4. Establish a Roadmap. Knowing what’s coming up around the next turn is key to allowing teams to prepare and comfortably adapt to changes. A well-communicated roadmap supports collaboration, fosters understanding, and ensures transparency around the evolution of the design system.

In Summary

Just in case you scrolled to the bottom without reading the whole article, here is the summary:

  1. Figure Out the Scale! We can help you determine where the friction points are, and create a plan for a design system before you commit to implementing one. The best decisions are made when armed with knowledge, so a discovery is always a great place to start.
  2. Build Something Useful. Every design system is going to be different depending on the needs of the organization. Your tools, processes, and the content you include in your system should all be defined by the people the design system is crafted to serve. You can use prioritization tactics such as the MoSCoW method to help identify what your minimum viable product looks like, and then scale up slowly from there in future phases.
  3. Have a Roll out Plan in Place. Staff buy-in can make or break a design system, so finding your champions and preparing schedules, training plans and methods for gathering feedback will ensure that everyone within the organization who is impacted by the design system will feel supported and eager to see the system succeed. Transparency and inclusion is key, so provide frequent updates and listen closely to the feedback you receive; it won’t all be good, but it’ll all be valuable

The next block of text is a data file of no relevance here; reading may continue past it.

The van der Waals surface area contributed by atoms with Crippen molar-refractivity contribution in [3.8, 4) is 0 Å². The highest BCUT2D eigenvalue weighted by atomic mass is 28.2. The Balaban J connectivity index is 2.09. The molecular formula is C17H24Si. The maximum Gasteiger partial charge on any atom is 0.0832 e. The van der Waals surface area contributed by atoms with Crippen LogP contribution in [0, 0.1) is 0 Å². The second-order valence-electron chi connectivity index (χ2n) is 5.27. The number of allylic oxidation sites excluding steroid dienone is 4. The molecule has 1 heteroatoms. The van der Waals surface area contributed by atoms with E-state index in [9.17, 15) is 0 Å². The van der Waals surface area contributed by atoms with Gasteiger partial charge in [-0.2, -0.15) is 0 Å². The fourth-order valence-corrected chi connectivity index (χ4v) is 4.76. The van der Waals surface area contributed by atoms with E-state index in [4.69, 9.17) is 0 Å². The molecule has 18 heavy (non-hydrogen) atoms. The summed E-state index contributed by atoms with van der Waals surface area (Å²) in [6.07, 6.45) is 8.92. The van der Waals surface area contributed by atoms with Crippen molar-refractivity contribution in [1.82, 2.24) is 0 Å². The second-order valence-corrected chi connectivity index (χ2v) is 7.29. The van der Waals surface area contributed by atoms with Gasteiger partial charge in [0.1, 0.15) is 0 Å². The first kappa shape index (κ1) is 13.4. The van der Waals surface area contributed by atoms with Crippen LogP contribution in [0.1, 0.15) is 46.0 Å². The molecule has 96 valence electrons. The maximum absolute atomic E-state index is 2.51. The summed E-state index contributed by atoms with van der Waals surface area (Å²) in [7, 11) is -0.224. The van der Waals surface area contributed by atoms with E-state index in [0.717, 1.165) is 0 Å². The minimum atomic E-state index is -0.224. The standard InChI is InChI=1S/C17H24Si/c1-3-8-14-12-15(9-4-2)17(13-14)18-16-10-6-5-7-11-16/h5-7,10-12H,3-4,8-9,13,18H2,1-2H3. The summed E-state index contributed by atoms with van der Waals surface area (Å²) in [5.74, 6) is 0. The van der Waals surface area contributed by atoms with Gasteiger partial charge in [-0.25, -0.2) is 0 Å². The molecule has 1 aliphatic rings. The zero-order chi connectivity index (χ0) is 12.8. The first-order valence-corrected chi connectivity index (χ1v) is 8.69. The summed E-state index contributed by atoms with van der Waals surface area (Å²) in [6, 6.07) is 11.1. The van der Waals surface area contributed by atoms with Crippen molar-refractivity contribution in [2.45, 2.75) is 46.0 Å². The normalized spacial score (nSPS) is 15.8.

4. Create a Governance Model. A design system is practically a living, breathing thing, and if you don’t prepare to support it and help it thrive, then you’ve already accepted defeat.  A governance model is what will allow you to shepherd your design system through the phases of maturity and help it grow up big and strong! Arm your design system team with compliance standards, a system for communicating with the rest of the organization for feedback and requests, and roadmaps that demonstrate just how bright the future will be.

The Final Word?
Design Systems Take a Lot of Effort. 

A lot of work to implement? Yes. Worth it though? Definitely. Design systems may require a bit of sweat and tears to implement, but once you have one in place, they make product updates faster and more efficient and foster creativity by eliminating guesswork when it comes to base components.

Curious about design systems or have experiences to share? We’d love to hear from you.

Connect with us below, and let’s explore how to create a more cohesive and efficient design process together.